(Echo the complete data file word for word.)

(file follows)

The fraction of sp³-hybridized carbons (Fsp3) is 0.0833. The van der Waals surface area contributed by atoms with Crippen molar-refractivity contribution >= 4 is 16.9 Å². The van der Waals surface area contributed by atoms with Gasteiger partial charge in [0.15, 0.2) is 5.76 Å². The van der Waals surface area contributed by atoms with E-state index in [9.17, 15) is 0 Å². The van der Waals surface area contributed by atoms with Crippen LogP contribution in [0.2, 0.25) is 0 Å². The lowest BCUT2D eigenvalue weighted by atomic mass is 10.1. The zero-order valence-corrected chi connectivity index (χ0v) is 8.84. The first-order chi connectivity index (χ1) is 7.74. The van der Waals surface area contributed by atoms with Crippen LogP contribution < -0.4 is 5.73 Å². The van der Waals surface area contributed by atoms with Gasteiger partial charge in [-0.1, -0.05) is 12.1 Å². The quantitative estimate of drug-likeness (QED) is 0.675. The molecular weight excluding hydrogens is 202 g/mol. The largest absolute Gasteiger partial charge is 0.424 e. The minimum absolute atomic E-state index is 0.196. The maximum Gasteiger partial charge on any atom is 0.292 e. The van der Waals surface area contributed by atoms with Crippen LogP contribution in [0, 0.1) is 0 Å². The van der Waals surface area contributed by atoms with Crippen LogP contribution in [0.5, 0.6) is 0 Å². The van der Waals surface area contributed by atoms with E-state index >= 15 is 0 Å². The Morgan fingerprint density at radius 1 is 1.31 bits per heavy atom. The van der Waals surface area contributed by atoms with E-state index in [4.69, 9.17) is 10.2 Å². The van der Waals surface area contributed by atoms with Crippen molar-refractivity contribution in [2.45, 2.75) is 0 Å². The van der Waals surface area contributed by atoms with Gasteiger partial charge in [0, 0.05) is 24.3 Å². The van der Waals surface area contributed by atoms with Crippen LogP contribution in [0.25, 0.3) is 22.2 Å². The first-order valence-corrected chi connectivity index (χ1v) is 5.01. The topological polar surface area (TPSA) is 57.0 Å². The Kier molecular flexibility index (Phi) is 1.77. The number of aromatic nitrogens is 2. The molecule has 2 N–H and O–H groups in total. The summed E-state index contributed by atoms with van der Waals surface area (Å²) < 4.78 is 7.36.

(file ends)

The fraction of sp³-hybridized carbons (Fsp3) is 0.0833. The van der Waals surface area contributed by atoms with Crippen molar-refractivity contribution >= 4 is 16.9 Å². The van der Waals surface area contributed by atoms with Gasteiger partial charge in [0.15, 0.2) is 5.76 Å². The van der Waals surface area contributed by atoms with E-state index in [9.17, 15) is 0 Å². The van der Waals surface area contributed by atoms with Crippen LogP contribution in [0.2, 0.25) is 0 Å². The lowest BCUT2D eigenvalue weighted by atomic mass is 10.1. The zero-order valence-corrected chi connectivity index (χ0v) is 8.84. The first-order chi connectivity index (χ1) is 7.74. The van der Waals surface area contributed by atoms with Crippen LogP contribution < -0.4 is 5.73 Å². The van der Waals surface area contributed by atoms with Gasteiger partial charge in [-0.1, -0.05) is 12.1 Å². The quantitative estimate of drug-likeness (QED) is 0.675. The molecular weight excluding hydrogens is 202 g/mol. The largest absolute Gasteiger partial charge is 0.424 e. The minimum absolute atomic E-state index is 0.196. The maximum Gasteiger partial charge on any atom is 0.292 e. The van der Waals surface area contributed by atoms with Crippen LogP contribution in [0, 0.1) is 0 Å². The van der Waals surface area contributed by atoms with Crippen LogP contribution in [0.5, 0.6) is 0 Å². The van der Waals surface area contributed by atoms with E-state index >= 15 is 0 Å². The Morgan fingerprint density at radius 1 is 1.31 bits per heavy atom. The van der Waals surface area contributed by atoms with E-state index in [4.69, 9.17) is 10.2 Å². The van der Waals surface area contributed by atoms with Crippen molar-refractivity contribution in [2.45, 2.75) is 0 Å². The van der Waals surface area contributed by atoms with Gasteiger partial charge in [0, 0.05) is 24.3 Å². The van der Waals surface area contributed by atoms with Crippen LogP contribution in [0.25, 0.3) is 22.2 Å². The first-order valence-corrected chi connectivity index (χ1v) is 5.01. The topological polar surface area (TPSA) is 57.0 Å². The Kier molecular flexibility index (Phi) is 1.77. The number of aromatic nitrogens is 2. The molecule has 2 N–H and O–H groups in total. The summed E-state index contributed by atoms with van der Waals surface area (Å²) < 4.78 is 7.36.